"You don't need to go into full confessional mode, but have fun with it, if that helps. Or be perfectly honest," Author Jonathan R. Miller said. Miller pens e-books with multi-ethnic characters and themes. You don't have to talk about all the nuances of your family tree every time you're asked about your background, He said. That can be exhausting. Find something that works for you personally.
"I like the word 'mixed' because it's a messy word, and in my experience growing-up mixed is exactly that," Miller said. He suggests that it's important to allow yourself to truly wrestle with questions of identity in environments you consider safe.
If you are struggling with your identity, you don't have to tell the whole world, but confide in a friend that you trust. Having someone to confide in is important. "If you can, find someone who you can talk to about your most honest, ever-evolving, often-messy answer to the question, "What am I?" Miller said.
"Maybe you don't have anyone trustworthy to talk to honestly about your experiences. Write about them. It helped me, sometimes, to get those out," Miller said. It may not make a lot of sense initially and it might feel uncomfortably personal, but write. Keep a journal, write short stories and rename the characters, try your hand at poetry -- whatever feels best.
"You are likely being told at different times, more or less, to hurry up and get off the fence, pick a side and get on with it," Miller said. It's not necessarily a bad thing to be unsure of who you are, even if your peers seem to have their acts together, he said. Teenage years are discovery years. Miller also quoted author Rainer Maria Rilke: " 'Have patience with everything that remains unsolved in your heart. ...live in the question.' That's good advice. Difficult to follow, but good."
When it comes to mixed heritage, "you don't have to be 'both' or 'other' or 'all of the above' all of the time. Sometimes the only way to figure out what you are is to choose one thing and be it for a while," Miller said. Explore how it feels to fully embrace a single aspect of your identity, for short period of time. See "what stick and what slides off." It's simply learning, Miller said.
"I can't tell you how many multi-racial people I've met who have chosen a single race or ignored race entirely and been perfectly content with the decision. A biracial friend of mine used to tell me, 'I'm black and white, yes, but I'm black. Period,' " Miller said. He said he knows many people have chosen to identify with only one aspect of their multi-background, while others have embraced the blend.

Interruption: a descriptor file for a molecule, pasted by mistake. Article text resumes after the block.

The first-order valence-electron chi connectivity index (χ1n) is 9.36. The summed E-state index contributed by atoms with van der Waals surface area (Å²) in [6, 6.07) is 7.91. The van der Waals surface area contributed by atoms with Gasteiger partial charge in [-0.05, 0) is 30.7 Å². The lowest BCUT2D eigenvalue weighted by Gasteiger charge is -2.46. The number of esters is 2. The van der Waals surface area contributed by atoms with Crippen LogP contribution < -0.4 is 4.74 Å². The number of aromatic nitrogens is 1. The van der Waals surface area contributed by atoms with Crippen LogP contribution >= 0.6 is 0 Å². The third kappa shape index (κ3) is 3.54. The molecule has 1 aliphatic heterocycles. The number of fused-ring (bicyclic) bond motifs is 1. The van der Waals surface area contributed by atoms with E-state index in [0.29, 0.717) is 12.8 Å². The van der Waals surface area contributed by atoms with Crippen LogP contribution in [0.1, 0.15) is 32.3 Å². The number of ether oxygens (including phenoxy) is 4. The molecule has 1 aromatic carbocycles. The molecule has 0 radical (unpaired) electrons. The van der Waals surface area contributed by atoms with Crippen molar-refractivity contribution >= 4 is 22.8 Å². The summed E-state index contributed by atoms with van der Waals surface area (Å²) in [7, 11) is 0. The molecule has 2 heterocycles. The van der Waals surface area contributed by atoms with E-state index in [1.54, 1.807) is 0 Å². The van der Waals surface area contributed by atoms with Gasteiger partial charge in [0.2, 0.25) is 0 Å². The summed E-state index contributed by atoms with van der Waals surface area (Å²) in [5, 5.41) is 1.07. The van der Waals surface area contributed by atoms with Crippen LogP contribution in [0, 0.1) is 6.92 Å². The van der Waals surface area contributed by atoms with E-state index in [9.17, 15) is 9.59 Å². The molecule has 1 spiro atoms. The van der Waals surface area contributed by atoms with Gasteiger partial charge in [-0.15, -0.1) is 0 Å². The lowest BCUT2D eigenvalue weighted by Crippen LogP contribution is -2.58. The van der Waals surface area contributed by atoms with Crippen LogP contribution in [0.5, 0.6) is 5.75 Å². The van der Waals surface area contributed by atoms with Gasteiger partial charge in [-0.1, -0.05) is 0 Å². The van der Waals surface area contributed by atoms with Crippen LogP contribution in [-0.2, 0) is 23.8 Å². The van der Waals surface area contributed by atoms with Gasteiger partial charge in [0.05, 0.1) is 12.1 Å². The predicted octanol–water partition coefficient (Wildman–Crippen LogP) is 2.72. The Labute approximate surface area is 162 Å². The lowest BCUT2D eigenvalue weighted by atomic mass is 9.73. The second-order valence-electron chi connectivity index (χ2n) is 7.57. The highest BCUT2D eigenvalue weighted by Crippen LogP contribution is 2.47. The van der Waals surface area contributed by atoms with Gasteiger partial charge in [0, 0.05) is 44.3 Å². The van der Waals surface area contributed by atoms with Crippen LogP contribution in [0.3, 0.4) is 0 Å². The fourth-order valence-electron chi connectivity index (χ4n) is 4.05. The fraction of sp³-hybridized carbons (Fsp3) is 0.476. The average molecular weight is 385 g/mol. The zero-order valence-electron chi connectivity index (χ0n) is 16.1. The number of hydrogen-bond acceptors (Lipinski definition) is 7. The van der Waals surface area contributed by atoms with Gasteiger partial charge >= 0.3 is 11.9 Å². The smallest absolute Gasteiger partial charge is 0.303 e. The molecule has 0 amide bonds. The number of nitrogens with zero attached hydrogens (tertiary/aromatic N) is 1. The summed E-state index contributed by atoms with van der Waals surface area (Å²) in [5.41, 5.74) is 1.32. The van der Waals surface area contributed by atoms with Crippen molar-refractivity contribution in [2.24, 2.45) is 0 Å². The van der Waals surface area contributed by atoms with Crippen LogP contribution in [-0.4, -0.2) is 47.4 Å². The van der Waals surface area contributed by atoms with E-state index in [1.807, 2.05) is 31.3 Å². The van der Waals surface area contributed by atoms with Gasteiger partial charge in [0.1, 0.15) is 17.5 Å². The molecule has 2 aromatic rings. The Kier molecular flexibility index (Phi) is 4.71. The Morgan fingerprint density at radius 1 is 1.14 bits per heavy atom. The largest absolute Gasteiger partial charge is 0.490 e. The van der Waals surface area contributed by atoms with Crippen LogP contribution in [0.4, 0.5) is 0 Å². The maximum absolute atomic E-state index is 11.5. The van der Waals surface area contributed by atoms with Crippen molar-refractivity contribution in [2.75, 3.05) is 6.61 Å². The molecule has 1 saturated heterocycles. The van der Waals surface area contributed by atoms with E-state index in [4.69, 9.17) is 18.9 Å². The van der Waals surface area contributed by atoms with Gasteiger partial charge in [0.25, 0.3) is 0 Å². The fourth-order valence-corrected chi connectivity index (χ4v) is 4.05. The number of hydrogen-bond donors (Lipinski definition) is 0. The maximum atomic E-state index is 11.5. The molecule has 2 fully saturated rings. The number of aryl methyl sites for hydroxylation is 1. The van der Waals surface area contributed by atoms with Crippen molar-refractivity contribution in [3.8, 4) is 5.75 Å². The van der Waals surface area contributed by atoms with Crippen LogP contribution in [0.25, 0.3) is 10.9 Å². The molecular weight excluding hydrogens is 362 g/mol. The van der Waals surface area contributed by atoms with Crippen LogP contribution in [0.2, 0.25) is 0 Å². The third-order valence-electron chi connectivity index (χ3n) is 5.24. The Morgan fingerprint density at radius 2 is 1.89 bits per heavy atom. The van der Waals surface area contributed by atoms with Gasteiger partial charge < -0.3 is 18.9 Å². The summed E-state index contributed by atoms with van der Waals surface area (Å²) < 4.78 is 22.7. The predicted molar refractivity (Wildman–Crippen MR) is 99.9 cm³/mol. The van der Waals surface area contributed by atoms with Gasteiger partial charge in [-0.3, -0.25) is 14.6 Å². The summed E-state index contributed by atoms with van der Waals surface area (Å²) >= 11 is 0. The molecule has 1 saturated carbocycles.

Find creative ways to occupy your time, Miller said. Join a group or do an activity (with others) where you are empowered to be who you are, instead of having to act how others think you need to be in order to fit in.
Take pride in your ethnic (culture, colour or religion) heritage. You have no control over your heritage, and you can't change that fact that this is who you are. So embrace it and learn as much as you can. "You may feel like it would be an insult to your heritage to embrace one aspect of yourself above the others, but trust me, it wouldn't be. This is important: it is not your job to uphold, with perfect equity and grace, all of the elements that went into your making," Miller said.
"Often they're the 'gatekeepers' that decide whether you're 'in' or 'out.' But what you can do is have a ready answer for the 'charges' they level against you. Whether you use humour, earnestness, or self-righteous anger, it helps to have your defense lined up and ready," Miller said. Sometimes people think all the "members" of their cultural or ethnic community must behave, dress and think a certain way. But as an individual, you can do whatever you want and find your own identity.
Follow Trevor Wilson on Twitter: www.twitter.com/TrevorWilsonTWI